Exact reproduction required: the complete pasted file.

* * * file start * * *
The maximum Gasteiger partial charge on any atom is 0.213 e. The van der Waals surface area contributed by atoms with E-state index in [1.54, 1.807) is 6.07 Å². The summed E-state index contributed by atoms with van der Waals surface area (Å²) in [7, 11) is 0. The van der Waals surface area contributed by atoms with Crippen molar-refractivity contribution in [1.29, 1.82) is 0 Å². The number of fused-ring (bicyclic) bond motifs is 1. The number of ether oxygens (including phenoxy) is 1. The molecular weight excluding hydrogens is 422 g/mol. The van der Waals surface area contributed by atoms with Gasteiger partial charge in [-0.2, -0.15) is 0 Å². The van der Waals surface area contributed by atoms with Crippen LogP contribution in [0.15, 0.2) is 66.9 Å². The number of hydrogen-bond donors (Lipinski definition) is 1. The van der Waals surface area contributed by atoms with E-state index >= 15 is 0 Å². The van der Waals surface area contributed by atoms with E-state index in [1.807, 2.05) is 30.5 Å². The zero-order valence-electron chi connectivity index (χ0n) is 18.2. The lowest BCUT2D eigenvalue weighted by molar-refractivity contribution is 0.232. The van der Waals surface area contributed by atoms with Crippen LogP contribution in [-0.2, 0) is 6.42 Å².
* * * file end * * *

The maximum Gasteiger partial charge on any atom is 0.213 e. The van der Waals surface area contributed by atoms with E-state index in [1.54, 1.807) is 6.07 Å². The summed E-state index contributed by atoms with van der Waals surface area (Å²) in [7, 11) is 0. The van der Waals surface area contributed by atoms with Crippen molar-refractivity contribution in [1.29, 1.82) is 0 Å². The number of fused-ring (bicyclic) bond motifs is 1. The number of ether oxygens (including phenoxy) is 1. The molecular weight excluding hydrogens is 422 g/mol. The van der Waals surface area contributed by atoms with Gasteiger partial charge in [-0.2, -0.15) is 0 Å². The van der Waals surface area contributed by atoms with Crippen LogP contribution in [0.15, 0.2) is 66.9 Å². The number of hydrogen-bond donors (Lipinski definition) is 1. The van der Waals surface area contributed by atoms with E-state index >= 15 is 0 Å². The van der Waals surface area contributed by atoms with E-state index in [1.807, 2.05) is 30.5 Å². The zero-order valence-electron chi connectivity index (χ0n) is 18.2. The lowest BCUT2D eigenvalue weighted by molar-refractivity contribution is 0.232. The van der Waals surface area contributed by atoms with Crippen LogP contribution in [-0.2, 0) is 6.42 Å².